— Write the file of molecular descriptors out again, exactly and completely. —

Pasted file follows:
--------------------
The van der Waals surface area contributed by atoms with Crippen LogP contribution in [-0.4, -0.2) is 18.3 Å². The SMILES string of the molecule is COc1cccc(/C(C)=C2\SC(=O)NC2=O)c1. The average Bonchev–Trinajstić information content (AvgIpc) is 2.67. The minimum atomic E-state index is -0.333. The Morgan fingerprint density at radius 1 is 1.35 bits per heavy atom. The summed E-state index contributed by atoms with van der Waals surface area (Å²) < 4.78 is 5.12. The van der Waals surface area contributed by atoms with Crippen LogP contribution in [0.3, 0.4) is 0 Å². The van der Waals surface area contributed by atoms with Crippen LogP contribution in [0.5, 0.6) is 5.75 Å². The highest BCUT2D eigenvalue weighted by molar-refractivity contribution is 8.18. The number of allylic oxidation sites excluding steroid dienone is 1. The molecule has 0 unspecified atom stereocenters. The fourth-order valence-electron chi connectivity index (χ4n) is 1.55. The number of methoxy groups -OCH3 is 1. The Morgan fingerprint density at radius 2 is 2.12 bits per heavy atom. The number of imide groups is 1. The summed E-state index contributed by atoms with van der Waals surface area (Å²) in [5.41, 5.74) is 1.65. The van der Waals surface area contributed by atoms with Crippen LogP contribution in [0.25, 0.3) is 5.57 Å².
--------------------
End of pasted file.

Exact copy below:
The van der Waals surface area contributed by atoms with Crippen LogP contribution in [-0.4, -0.2) is 18.3 Å². The SMILES string of the molecule is COc1cccc(/C(C)=C2\SC(=O)NC2=O)c1. The average Bonchev–Trinajstić information content (AvgIpc) is 2.67. The minimum atomic E-state index is -0.333. The Morgan fingerprint density at radius 1 is 1.35 bits per heavy atom. The summed E-state index contributed by atoms with van der Waals surface area (Å²) < 4.78 is 5.12. The van der Waals surface area contributed by atoms with Crippen LogP contribution in [0.3, 0.4) is 0 Å². The van der Waals surface area contributed by atoms with Crippen LogP contribution in [0.5, 0.6) is 5.75 Å². The highest BCUT2D eigenvalue weighted by molar-refractivity contribution is 8.18. The number of allylic oxidation sites excluding steroid dienone is 1. The molecule has 0 unspecified atom stereocenters. The fourth-order valence-electron chi connectivity index (χ4n) is 1.55. The number of methoxy groups -OCH3 is 1. The Morgan fingerprint density at radius 2 is 2.12 bits per heavy atom. The number of imide groups is 1. The summed E-state index contributed by atoms with van der Waals surface area (Å²) in [5.41, 5.74) is 1.65. The van der Waals surface area contributed by atoms with Crippen LogP contribution in [0.25, 0.3) is 5.57 Å².